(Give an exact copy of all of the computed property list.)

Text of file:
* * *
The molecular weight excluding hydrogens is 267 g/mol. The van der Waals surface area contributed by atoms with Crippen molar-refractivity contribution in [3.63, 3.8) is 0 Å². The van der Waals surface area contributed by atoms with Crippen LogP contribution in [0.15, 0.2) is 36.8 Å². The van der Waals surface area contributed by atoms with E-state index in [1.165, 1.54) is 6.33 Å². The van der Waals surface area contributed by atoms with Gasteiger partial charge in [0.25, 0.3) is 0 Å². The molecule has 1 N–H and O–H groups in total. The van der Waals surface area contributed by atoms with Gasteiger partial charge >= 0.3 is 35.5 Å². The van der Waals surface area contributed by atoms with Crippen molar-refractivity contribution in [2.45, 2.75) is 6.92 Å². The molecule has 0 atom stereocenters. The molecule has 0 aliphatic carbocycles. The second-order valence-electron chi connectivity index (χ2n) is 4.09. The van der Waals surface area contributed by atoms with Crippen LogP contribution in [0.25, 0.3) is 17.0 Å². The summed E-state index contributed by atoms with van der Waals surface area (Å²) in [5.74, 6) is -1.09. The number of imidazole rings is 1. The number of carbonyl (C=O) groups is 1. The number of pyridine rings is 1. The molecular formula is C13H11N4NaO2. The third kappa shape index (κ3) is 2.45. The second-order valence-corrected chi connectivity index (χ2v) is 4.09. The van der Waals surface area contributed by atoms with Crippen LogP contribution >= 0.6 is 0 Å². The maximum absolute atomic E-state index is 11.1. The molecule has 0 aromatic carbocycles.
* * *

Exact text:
The molecular weight excluding hydrogens is 267 g/mol. The van der Waals surface area contributed by atoms with Crippen molar-refractivity contribution in [3.63, 3.8) is 0 Å². The van der Waals surface area contributed by atoms with Crippen LogP contribution in [0.15, 0.2) is 36.8 Å². The van der Waals surface area contributed by atoms with E-state index in [1.165, 1.54) is 6.33 Å². The van der Waals surface area contributed by atoms with Gasteiger partial charge in [0.25, 0.3) is 0 Å². The molecule has 1 N–H and O–H groups in total. The van der Waals surface area contributed by atoms with Gasteiger partial charge >= 0.3 is 35.5 Å². The van der Waals surface area contributed by atoms with Crippen molar-refractivity contribution in [2.45, 2.75) is 6.92 Å². The molecule has 0 atom stereocenters. The molecule has 0 aliphatic carbocycles. The second-order valence-electron chi connectivity index (χ2n) is 4.09. The van der Waals surface area contributed by atoms with Crippen LogP contribution in [0.25, 0.3) is 17.0 Å². The summed E-state index contributed by atoms with van der Waals surface area (Å²) in [5.74, 6) is -1.09. The number of imidazole rings is 1. The number of carbonyl (C=O) groups is 1. The number of pyridine rings is 1. The molecular formula is C13H11N4NaO2. The third kappa shape index (κ3) is 2.45. The second-order valence-corrected chi connectivity index (χ2v) is 4.09. The van der Waals surface area contributed by atoms with Crippen LogP contribution >= 0.6 is 0 Å². The maximum absolute atomic E-state index is 11.1. The molecule has 0 aromatic carbocycles.